The Evolution Of Stress And Anxiety and 2 Ways To Deal With It
Our cavemen and cavewomen ancestors who lived about 200,000 years ago experienced stress and anxiety very differently to the way we experience it now in the 21st century. This was due to them living in a “here and now” environment whereas now we live with a longer-term perspective which brings its own stress and anxiety.
I read an interesting article by James Clear on the evolution of the human brain and have adapted some of his themes and thoughts as well as my own for this post.
The brain of our caveman and cavewomen ancestors was relatively similar to our modern day brain with the neocortex, the part of the brain responsible for higher level thinking, roughly the same size then as it is today.
Compared to the age of the brain, modern society is incredibly new with dramatic changes to our environment happening progressively over the last 500 years and more dramatically, the last 100 and especially, the last 10-15 years.
Until those changes, we lived in what was called an Immediate Return Environment, when stress and anxiety were useful emotions because they helped us take action in the face of immediate problems such as running away or fighting predators, and finding food or shelter. The brain was built for solving short-term, acute problems and used anxiety, and stress as an emotion that helped protect humans in the ‘here and now’ or Immediate Return Environment.
However our society has now shifted to a predominantly Delayed Return Environment.
Most of the choices we make today will not benefit us immediately. If we do a good job at work today, we will get paid in a few weeks. If we save money now, we will have enough for retirement later. Many aspects of modern society are designed to delay rewards until some point in the future. Similarly many of our problems are future problems such as worrying about career changes, children’s education or being able to afford a deposit on a property.
Unfortunately, living in a Delayed Return Environment tends to lead to chronic stress and anxiety for humans because we worry about the uncertainty of the future. Our brain has evolved to solve the problems of an Immediate Return Environment but suddenly (in evolution time lines) the entire environment has changed and our brain hasn’t evolved to cope with that.
Interestingly, researchers have found no evidence that wild animals experience chronic stress. As Duke University professor Mark Leary put it, “A deer may be startled by a loud noise and take off through the forest, but as soon as the threat is gone, the deer immediately calms down and starts grazing. And it doesn’t appear to be tied in knots the way that many people are.” When you live in an Immediate Return Environment, you only have to worry about acute stressors. Once the threat is gone, the anxiety subsides.
Today we face different problems. Will I have enough money to pay the bills next month? Will I get the promotion at work or remain stuck in my current job?
Problems in a Delayed Return Environment can rarely be solved right now in the present moment.
2 ways to deal with stress and anxiety
One of the greatest sources of anxiety in a Delayed Return Environment is the constant uncertainty. There is no guarantee that working hard in school will get you a job. There is no promise that investments will go up in the future. Living in a Delayed Return Environment means you are surrounded and beset by uncertainty.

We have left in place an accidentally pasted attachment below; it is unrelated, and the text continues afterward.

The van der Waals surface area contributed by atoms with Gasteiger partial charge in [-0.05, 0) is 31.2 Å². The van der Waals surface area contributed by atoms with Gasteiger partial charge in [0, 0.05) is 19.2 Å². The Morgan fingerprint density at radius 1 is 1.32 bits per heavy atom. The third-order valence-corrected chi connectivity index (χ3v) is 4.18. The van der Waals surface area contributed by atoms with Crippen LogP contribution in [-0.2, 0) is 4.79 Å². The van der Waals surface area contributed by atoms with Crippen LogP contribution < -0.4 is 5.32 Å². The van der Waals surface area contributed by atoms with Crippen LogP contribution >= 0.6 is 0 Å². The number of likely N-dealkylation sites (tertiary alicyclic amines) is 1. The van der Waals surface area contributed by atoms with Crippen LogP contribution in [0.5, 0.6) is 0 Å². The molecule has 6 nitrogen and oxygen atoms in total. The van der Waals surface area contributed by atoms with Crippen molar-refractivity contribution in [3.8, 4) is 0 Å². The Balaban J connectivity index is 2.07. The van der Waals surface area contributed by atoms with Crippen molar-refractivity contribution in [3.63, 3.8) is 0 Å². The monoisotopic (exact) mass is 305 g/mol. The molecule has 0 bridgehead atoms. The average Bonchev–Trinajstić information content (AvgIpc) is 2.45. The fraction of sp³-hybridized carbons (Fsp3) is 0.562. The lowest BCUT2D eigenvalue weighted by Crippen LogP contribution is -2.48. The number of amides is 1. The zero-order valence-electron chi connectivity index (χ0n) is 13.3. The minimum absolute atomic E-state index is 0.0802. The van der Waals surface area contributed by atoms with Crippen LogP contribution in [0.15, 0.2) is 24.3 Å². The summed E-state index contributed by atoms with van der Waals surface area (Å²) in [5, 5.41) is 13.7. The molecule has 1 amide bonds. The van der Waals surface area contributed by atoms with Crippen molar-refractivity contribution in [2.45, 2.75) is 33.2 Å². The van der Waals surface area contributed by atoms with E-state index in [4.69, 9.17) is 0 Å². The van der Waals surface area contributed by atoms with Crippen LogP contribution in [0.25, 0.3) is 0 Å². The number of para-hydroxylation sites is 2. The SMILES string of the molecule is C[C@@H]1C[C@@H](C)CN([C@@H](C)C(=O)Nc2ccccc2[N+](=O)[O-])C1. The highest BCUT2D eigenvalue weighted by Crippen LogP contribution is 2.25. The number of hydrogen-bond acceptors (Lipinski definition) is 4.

So what can you do? How can you thrive in a Delayed Return Environment that creates so much stress and anxiety?
1) Measure Something
You can’t know for certain how much money you will have in retirement, but you can remove some uncertainty from the situation by measuring how much you save each month. You can’t be sure that you’ll get a job after graduation, but you can track how often you reach out to companies about internships. The act of measurement takes an unknown quantity and makes it known. When you measure something, you immediately become more certain about the situation. Measurement won’t magically solve your problems, but it will clarify the situation, pull you out of the black box of worry and uncertainty, and help you get a grip on what is actually happening.
Furthermore, one of the most important distinctions between an Immediate Return Environment and a Delayed Return Environment is rapid feedback. Animals are constantly getting feedback about the things that cause them stress. As a result, they actually know whether or not they should feel stressed. Without measurement you have no feedback.
2) Shift Your Worry
The second thing you can do is “shift your worry” from the long-term problem to a daily routine that will solve that problem.
- Instead of worrying about living longer, worry about taking a walk each day.
- Instead of worrying about whether your child will get a college scholarship, worry about how much time they spend studying today.
- Instead of worrying about losing enough weight for the wedding, worry about cooking a healthy dinner tonight.
The key insight that makes this strategy work is making sure your daily routine both rewards you right away (immediate return) and resolves your future problems (delayed return).
Our brains didn’t evolve in a Delayed Return Environment, but that’s where we find ourselves today. By measuring the things that are important to you and shifting your worry to daily practices that pay off in the long-run, you can reduce some of the uncertainty and chronic stress that is inherent in modern society.